The notion of making active use of viewers at the exhibition and the possibility of seeing them practicing listening, reaches a peak in a work aptly titled “Hole in the Wall.” To listen to the edited field recordings that are played from inside the wall, the visitor must place his head flush against the wall. What he hears are fragments of conversations interlaced with faint noises of bodies clashing, possibly in violence or perhaps in sex, and the singing of the Egyptian diva Umm Kulthum. You can hear a word here, a sound there, indistinct and fractured. Visitors must absolutely embrace the architectural structure, the curator notes. Each person has his own style of communing with the wall; some have to bend over to the small indentation in it, others need to stand on tiptoe.

Sound as a plastic medium

Another work is “Bird Whistle,” a mechanical apparatus consisting of a lever and a weight. Every three minutes, the weight descends on a bellows that is connected to a clay whistle shaped like a bird. When the air fills it, it whistles. “The bird was in my studio while we constructed the work,” Dunietz told Time Out Israel in an interview. “After a few days we said that we felt the birds outside were responding to it. There was a sense of synchronization, of dialogue, it was very clear that they were talking to one another. Let’s say it would be possible to ask the bird outside, ‘Tell me, did you speak with the bird in the studio?’ The bird wouldn’t care, because it communicates with the whole cosmos and also with this bird, the way children speak to dolls.”

Dunietz works with sounds in the same way one would work with plastic mediums, transforming the sound into a material and dramatizing it. Her audio machines and sound apparatuses – some of which are effective in creating deep listening and intensifying perception, while others are the complete opposite – are complicated, exaggerated and wacky machines for conducting a simple operation. It’s preciselybecause of the wackiness, which involves slowing down the manner in which sound is produced (inhaling and exhaling into an instrument), that catches one’s attention. And thus, too, the visual layer for the sense of hearing is also forged: the mirror or the sculpture or the performance of the listening. Dunietz offers samples of background noises, seemingly ordinary, which in everyday life are assimilated and taken as tumult or white noise. If they have a rhythm, it is absorbed into the body and the consciousness without being noticed, unintentionally imparting calm or tension.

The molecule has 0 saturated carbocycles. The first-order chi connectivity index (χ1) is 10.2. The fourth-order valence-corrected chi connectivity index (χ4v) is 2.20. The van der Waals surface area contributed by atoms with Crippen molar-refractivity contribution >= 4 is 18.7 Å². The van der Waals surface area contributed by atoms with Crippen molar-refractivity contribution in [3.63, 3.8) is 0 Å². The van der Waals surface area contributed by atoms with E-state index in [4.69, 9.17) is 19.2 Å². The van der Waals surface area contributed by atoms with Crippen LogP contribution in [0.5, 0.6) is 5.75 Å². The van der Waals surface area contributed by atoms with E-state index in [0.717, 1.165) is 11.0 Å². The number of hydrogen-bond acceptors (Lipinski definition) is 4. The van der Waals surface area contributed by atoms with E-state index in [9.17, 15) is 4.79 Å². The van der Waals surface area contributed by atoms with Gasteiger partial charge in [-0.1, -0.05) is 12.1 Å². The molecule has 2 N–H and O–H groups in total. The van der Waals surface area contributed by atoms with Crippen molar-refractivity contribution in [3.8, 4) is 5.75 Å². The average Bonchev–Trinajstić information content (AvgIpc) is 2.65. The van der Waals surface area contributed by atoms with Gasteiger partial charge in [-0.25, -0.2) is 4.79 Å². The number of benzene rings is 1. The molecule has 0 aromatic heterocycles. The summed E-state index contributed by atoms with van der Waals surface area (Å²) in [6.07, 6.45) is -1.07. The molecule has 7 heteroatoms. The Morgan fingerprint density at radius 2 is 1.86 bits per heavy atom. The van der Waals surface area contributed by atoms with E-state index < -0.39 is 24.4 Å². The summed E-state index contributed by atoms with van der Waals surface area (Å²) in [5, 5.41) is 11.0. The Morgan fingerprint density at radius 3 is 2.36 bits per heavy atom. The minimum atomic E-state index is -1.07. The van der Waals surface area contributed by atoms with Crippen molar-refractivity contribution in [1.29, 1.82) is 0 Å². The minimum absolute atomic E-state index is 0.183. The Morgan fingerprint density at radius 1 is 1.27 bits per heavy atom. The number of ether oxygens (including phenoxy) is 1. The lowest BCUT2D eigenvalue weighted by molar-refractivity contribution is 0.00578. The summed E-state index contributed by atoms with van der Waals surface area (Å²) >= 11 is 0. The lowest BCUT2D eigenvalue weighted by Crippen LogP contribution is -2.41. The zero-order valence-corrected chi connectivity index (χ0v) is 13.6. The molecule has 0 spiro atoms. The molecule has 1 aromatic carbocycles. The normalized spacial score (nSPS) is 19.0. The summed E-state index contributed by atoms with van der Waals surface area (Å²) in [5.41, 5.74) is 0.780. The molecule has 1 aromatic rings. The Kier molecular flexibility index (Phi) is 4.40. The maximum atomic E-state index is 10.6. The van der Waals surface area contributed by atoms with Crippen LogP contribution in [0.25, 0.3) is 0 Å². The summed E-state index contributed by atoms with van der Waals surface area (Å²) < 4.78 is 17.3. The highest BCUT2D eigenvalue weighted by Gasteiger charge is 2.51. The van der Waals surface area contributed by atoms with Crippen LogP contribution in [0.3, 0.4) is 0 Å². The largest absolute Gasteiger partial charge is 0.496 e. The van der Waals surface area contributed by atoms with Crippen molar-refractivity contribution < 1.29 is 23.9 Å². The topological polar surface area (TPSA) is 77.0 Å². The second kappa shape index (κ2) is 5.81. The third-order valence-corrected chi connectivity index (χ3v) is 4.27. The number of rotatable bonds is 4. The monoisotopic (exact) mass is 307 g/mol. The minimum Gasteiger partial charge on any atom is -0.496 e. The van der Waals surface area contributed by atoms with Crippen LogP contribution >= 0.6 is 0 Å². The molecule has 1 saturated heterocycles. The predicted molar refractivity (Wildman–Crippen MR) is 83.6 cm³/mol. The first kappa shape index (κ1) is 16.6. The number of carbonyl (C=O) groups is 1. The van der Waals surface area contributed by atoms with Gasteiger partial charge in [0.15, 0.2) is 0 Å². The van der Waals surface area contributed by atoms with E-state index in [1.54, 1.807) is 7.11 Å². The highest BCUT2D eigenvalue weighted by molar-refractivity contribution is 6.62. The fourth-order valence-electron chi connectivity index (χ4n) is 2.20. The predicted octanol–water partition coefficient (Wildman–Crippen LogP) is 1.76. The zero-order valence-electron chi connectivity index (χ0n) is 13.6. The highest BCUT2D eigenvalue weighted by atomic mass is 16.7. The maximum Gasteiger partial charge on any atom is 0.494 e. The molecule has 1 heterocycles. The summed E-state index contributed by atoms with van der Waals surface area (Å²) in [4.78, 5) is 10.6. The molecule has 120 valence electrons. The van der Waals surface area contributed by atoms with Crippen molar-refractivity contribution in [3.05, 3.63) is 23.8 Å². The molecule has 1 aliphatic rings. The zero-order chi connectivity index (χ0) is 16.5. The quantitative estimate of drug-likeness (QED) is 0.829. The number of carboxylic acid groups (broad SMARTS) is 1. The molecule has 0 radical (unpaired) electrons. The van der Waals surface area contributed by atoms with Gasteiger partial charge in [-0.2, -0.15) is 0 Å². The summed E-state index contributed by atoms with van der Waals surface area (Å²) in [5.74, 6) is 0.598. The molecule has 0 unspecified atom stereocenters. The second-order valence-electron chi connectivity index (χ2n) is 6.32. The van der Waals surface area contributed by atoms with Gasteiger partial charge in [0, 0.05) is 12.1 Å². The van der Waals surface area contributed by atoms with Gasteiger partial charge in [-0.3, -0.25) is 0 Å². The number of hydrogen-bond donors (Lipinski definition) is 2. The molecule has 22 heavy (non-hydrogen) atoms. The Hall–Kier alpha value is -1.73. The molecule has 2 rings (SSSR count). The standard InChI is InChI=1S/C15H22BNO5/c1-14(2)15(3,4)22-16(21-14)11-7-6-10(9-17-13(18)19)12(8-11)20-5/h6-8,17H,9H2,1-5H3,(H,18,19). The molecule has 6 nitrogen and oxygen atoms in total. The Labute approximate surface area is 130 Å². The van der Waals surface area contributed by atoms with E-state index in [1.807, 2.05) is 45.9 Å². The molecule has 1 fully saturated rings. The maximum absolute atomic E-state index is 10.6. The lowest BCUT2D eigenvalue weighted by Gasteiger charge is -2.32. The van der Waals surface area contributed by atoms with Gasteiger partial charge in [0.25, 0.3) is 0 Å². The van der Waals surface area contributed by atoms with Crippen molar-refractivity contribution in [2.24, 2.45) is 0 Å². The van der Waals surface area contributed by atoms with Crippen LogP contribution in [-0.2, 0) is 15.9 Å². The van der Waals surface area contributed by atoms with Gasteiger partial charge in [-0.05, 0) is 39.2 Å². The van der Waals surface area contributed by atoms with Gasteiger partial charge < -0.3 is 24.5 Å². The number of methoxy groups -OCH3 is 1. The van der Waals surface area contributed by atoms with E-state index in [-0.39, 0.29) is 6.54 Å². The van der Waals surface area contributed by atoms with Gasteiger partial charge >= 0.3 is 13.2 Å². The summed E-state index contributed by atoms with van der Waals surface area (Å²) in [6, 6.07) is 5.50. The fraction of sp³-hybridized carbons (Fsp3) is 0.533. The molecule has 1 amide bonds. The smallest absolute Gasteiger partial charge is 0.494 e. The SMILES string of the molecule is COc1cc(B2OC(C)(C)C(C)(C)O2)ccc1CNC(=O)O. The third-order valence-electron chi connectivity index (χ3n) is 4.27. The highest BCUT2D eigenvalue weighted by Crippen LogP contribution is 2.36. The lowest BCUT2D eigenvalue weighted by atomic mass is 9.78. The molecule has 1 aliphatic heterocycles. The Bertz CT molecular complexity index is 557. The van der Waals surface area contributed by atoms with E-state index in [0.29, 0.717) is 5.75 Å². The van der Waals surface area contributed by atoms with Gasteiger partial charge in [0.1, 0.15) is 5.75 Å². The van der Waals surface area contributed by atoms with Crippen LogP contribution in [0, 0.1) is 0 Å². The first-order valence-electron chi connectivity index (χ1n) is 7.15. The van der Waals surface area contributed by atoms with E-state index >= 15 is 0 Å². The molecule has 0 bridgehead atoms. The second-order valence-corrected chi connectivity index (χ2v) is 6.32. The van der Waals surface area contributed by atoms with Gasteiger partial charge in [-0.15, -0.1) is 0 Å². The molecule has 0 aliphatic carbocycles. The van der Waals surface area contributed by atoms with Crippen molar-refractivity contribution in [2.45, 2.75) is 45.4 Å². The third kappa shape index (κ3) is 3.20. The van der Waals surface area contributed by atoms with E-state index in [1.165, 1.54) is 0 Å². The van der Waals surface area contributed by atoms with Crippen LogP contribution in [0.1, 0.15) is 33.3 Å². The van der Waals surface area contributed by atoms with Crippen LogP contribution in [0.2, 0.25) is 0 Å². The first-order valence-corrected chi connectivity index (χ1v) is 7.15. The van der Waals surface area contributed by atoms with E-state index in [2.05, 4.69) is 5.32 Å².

The whole material and visual apparatus is subordinated to the production of sounds and their transmission, in the desire to focus attention on the underlying foundation: the manner in which a sound is produced and received. This, though, is also the weak point of the exhibition. Dunietz makes do with quite a basic theme and does not develop it further. The result is that the imparting of a visual element to the sounds remains somewhat game-like, a bit didactic. It’s not charged with sufficient power or particularity.

It appears as though the artist wants us to listen eternally to the gong that has sounded, for us to feel about each sound as though it were the first utterance of an infant, to experience the world as though we are on the 30th floor listening to traffic going by somewhere below. We are meant to be moved, to feel connected, to be children speaking to their dolls.

However, the general view and the type of experience that Dunietz has organized – an impressive gigantic production for minor insights – recalls to some extent family-oriented science museums, which include popular hands-on devices to activate and marvel at, which provide childish fun during their use because they’re like magic, but are forgotten the instant one steps outside.